> for j=1:N
> y_new = A\y_old
> A = my_func(y_old); % uses an optimised (much reduced) version of
> spdiags

Are you CERTAIN that the bottleneck is \ instead of my_func?

It looks almost like you're trying to build your own iterative solver.

> The variables y_new and y_old are Jx1 vectors, and the matrix A is square
> (JxJ) and banded (the 5 inner diagonals), but with three nonzero elements
> in each of the opposite corners. By this I mean,
> A(1,J)
> A(1,J-1) A(2,J)
> A(J,1)
> A(J,2)
> A(J-1,1)
>
> are nonzero. So, A is almost pentadiagonal, but really it has 9 bands (5
> in the middle, 2 at the top, 2 at the bottom). Put another way, the
> linear system I'm solving is pentadiagonal with periodic boundary
> conditions imposed on the solution y_new.
>
> I store A as a sparse matrix, and use mldivide. It works, but I'm looking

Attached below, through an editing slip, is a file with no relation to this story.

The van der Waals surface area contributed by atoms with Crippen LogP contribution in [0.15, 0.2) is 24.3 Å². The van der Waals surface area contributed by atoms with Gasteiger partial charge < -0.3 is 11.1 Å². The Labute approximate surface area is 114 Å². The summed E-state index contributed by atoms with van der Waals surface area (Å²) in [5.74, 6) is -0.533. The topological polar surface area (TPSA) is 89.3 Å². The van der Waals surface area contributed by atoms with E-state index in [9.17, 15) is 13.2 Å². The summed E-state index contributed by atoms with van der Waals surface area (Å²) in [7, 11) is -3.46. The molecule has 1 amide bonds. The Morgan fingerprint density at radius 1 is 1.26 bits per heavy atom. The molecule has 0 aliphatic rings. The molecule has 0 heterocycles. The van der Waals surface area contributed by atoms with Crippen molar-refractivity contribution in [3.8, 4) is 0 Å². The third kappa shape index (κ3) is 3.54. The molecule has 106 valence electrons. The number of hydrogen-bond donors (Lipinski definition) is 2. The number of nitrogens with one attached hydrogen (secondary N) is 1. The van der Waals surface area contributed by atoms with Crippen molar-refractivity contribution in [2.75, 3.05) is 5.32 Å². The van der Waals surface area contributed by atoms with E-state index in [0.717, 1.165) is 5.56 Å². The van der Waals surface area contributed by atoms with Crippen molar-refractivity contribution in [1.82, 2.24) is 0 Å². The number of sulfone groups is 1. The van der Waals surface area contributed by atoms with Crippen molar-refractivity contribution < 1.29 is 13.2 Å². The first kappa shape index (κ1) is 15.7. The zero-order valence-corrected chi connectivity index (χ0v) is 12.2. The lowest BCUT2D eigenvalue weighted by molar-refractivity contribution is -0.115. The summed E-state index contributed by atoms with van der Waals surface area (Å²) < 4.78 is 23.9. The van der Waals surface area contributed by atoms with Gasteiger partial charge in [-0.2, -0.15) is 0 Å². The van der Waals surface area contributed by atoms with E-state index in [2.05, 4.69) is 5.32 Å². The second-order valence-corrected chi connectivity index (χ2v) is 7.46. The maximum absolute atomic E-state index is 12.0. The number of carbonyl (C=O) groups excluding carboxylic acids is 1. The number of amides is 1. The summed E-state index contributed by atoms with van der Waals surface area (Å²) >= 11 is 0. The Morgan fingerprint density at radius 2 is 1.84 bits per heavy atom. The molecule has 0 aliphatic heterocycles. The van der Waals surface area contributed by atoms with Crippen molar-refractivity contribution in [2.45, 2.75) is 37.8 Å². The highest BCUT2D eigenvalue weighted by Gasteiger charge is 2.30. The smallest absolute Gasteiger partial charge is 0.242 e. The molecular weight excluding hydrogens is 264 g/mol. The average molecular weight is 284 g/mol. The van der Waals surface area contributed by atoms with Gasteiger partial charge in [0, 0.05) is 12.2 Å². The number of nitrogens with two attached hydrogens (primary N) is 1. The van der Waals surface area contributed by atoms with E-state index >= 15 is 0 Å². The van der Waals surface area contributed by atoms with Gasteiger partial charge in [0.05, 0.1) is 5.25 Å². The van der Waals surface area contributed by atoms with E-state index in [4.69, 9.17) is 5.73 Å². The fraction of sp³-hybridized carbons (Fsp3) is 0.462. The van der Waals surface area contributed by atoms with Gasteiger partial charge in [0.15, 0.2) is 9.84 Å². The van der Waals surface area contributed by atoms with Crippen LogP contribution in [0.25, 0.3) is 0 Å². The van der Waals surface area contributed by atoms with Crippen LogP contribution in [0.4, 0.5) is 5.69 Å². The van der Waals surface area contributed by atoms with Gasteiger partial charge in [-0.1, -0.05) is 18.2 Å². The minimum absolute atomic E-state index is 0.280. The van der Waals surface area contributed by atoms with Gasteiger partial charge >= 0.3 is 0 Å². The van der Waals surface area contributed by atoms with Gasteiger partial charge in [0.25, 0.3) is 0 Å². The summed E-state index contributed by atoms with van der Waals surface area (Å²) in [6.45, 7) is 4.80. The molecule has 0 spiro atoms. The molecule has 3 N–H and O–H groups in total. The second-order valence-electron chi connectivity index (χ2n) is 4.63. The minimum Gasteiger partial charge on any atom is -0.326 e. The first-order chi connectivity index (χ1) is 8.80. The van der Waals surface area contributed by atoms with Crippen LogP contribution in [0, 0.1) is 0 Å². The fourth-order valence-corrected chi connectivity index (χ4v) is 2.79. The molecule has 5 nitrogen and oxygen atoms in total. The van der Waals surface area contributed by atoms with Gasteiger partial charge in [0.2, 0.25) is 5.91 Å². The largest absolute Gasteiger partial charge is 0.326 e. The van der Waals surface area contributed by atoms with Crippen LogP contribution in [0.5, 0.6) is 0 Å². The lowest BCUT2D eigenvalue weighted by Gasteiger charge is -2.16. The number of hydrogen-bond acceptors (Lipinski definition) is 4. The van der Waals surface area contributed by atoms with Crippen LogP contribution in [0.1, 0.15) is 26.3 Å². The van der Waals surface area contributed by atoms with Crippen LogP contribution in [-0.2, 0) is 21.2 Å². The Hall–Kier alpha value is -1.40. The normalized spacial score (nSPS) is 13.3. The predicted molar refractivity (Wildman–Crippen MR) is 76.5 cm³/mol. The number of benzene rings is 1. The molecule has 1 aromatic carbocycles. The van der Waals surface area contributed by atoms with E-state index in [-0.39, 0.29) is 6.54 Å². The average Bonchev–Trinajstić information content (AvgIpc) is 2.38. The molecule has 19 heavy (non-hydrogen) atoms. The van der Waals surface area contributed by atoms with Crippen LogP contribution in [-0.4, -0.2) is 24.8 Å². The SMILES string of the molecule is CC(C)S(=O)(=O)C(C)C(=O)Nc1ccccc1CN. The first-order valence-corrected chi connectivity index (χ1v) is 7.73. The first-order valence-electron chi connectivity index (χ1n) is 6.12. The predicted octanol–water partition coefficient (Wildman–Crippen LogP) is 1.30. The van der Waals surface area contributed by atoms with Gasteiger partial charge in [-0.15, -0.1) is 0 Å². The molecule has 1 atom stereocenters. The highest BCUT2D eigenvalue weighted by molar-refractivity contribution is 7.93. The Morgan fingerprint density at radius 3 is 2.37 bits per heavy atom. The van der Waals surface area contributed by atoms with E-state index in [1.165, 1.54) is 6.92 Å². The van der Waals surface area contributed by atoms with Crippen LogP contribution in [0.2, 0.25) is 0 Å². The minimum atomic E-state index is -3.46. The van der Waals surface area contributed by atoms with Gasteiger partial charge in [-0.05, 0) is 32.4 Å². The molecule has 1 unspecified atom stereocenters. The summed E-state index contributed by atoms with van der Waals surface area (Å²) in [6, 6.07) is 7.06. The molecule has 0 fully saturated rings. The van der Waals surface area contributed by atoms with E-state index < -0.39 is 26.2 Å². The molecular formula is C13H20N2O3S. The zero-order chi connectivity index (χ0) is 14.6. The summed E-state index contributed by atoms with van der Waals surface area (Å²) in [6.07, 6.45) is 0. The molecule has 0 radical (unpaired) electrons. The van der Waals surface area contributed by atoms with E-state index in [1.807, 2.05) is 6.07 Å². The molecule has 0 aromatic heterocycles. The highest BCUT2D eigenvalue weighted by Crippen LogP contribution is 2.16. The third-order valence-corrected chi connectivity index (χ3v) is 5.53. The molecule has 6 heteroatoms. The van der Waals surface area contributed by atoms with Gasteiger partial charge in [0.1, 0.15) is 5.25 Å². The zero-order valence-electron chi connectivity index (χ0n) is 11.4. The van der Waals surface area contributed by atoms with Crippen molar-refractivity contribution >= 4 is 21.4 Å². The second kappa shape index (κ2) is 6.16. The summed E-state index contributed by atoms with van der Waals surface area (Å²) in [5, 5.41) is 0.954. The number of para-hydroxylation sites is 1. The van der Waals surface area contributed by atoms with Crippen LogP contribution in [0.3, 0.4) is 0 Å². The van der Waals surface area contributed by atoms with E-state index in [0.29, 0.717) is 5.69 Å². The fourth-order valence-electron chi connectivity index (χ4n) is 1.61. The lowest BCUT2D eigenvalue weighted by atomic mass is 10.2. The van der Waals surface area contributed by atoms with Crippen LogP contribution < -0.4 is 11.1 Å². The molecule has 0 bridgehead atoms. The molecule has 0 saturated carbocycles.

> for speedups. I've tried "factorize", which is offered on the file
> exchange, but this almost 1.5 times slower.

How long does it currently take, and how long would you like it to take?
[I'm trying to see whether you're hoping for a level of performance that is
feasible to achieve or if you're looking for, essentially, magic.]

--
Steve Lord
slord@mathworks.com
comp.soft-sys.matlab (CSSM) FAQ: http://matlabwiki.mathworks.com/MATLAB_FAQ
To contact Technical Support use the Contact Us link on
http://www.mathworks.com

Subject: Alternatives/improvements to mldivide?

From: PLH

Date: 9 Nov, 2010 09:02:03

Message: 3 of 10

Hello and thanks for the reply.

I identified the bottleneck using Matlab's profiler, which states that 60% of the run-time is spent in mldivide, 15% is spent in "sparse", and the other 25% is "all other lines" (integrations and the like). Mostly, I've replaced a few Matlab functions (such as spdiags, hence the usage of sparse) with very specific equivalents that are written inline to achieve some speedup. Without using a new approach, I believe the only unit of my code left to attack is mldivide, but I'd appreciate any suggestions along lines too!